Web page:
Need to Know, September 3, 2010

This week on Need to Know: Corporations and labor unions are spending record amounts on political campaigns, thanks to a Supreme Court ruling earlier this year that lifted restrictions on independent expenditures. Monica Youn of the Brennan Center for Justice explains how this new record-breaking spending might affect the November elections. Then, Need to Know travels to Mississippi to see whether an experimental jobs program there that subsidizes the salaries of new hires can actually give hope to the unemployed.

Bob Ivry of Bloomberg News joins Need to Know to discuss a well-kept secret in Washington: the true cost of the federal bank bailout. We also go back to Louisiana, one week after the anniversary of Hurricane Katrina, to examine the erosion of coastal wetlands there. Author Charlaine Harris talks about Vampires. And as Washington once again debates the role of the state, Jon Meacham looks to history to understand how government and the private sector can best work together.

Watch the individual segments:
New rules for campaign spending

Corporations and unions are spending record amounts on political campaigns, thanks to a Supreme Court ruling. Monica Youn of the Brennan Center explains how this might affect upcoming elections.
One step forward for jobs

Need to Know travels to Mississippi to see whether an experimental jobs program there can deliver hope to the unemployed.
The true cost of the bank bailout

Thought the financial crisis only cost taxpayers $700 billion? Think again. New reports have shown that, at one point last year, the government had lent, spent or guaranteed $12.8 trillion to Wall Street.
Disappearing delta

Need to Know revisits a report about the erosion of the wetlands along the Louisiana coastline — New Orleans’ natural buffer against hurricanes.
Vampires, shootouts and sex scenes

The third season of the HBO series “True Blood” is nearing its end. So Need to Know is re-featuring our interview with author Charlaine Harris, whose books inspired the series. Harris talks about her writing habits, her fascination with the supernatural and her personal set of vampire teeth.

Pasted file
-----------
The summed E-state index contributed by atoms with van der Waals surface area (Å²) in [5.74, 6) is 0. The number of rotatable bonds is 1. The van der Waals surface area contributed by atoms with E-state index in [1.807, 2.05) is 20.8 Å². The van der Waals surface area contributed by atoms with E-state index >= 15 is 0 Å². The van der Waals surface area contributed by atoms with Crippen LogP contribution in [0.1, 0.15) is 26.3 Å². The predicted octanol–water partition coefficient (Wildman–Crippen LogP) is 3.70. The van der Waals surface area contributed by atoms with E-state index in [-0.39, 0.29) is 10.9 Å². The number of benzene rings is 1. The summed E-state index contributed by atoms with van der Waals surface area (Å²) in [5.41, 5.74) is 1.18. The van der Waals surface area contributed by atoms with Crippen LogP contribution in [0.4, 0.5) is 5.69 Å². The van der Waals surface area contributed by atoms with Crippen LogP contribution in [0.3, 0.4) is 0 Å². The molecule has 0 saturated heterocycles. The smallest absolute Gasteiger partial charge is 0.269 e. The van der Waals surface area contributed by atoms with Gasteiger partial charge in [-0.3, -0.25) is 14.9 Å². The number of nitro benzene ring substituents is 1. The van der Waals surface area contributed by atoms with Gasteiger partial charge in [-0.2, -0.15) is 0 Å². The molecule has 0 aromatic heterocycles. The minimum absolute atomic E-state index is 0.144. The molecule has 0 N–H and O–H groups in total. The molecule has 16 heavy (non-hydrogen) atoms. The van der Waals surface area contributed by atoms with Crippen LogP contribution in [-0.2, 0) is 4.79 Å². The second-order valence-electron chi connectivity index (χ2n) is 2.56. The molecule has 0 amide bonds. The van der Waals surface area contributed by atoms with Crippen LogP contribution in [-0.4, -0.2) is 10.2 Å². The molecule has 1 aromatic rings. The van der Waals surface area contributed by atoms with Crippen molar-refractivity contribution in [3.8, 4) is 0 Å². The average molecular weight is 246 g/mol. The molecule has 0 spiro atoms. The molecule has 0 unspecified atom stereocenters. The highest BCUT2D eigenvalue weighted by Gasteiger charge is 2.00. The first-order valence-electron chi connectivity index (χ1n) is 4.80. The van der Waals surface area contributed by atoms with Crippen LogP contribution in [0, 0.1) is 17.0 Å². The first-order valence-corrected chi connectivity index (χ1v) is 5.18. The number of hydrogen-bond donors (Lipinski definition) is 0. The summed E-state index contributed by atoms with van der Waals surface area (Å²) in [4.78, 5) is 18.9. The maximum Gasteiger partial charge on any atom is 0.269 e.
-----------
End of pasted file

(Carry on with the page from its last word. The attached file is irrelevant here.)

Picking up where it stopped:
In perspective: On government

Washington is once again debating the efficacy of regulation and the role of the state. But as history tells us, America does best when the private sector is energetic and entrepreneurial, and the government is attentive and engaged.
 

Comments

  • Alvin Hofer

    Please Ms. Youn, be open with us: you know that this is not even an imperfect democracy as she and I were taught in school. This is an imperial, militarized state that serves the interests of a corporate plutocracy through the mechanism of a degenerate two-party system. There is no way out but violent revolution, which I do not advocate. It would not happen in the US because our people are narcotized by programs on PBS and NPR, as well as the other mainstream media.

  • Charles Shaver

    About presenting the true cost of the bank bailout, well done. Too bad that about ninety percent of the voting age population, who will even bother to vote this November, were too busy with football, golf, tennis, etc. on a holiday weekend to tune in, as if the Republicans and Democrats can police themselves all of a sudden. I get the impression an infant Need to Know just took it’s first steps.

    As recalled, I previously tried to contact Monica Youn directly about how, pursuant to existing equal rights, enforcement and protection provisions of common and constitutional law, when the U.S. Supreme Court ruled that for-profit corporations (in particular) were ‘rightful’ citizens when it comes to misusing their stockholder’s earnings to unduly influence campaigns it also ruled that those same corporations were entitled to be taxed by the IRS as the rest of us rightful single-with-no-dependents citizens are. I guess Ms. Youn never got my message, along with the President, Attorney General and IRS, minimally.

  • Jack Curtis

    Bravo! Altho I only watch TV under duress (my Dad had a TV repair shop, so I was the 1st kid on the block to get one, & the 1st to throw it in the alley), this show is a breath of fresh air. I breathlessly await (well, I do have a cold) an attack on the 3 fundamental problems of our age: Usury, Fake-Democracy, & the beast of Armageddon (i.e. the global population-explosion, threatening to drag us to our doom w its 4 Horsemen: Famine, Plague, War, & Avarice. Even a mention of these 3 wd be little short of a miracle!

  • Jack Curtis

    Bravo! Altho I only watch TV under duress (my Dad had a TV repair shop, so I was the 1st kid on the block to get one, & the 1st to throw it in the alley), this show is a breath of fresh air. I breathlessly await (well, I do have a cold) an attack on the 3 fundamental problems of our age: Usury, Fake-Democracy, & the beast of Armageddon (i.e. the global population-explosion, threatening to drag us to our doom w its 4 Horsemen: Famine, Plague, War, & Avarice. Even a mention of these 3 wd be little short of a miracle!

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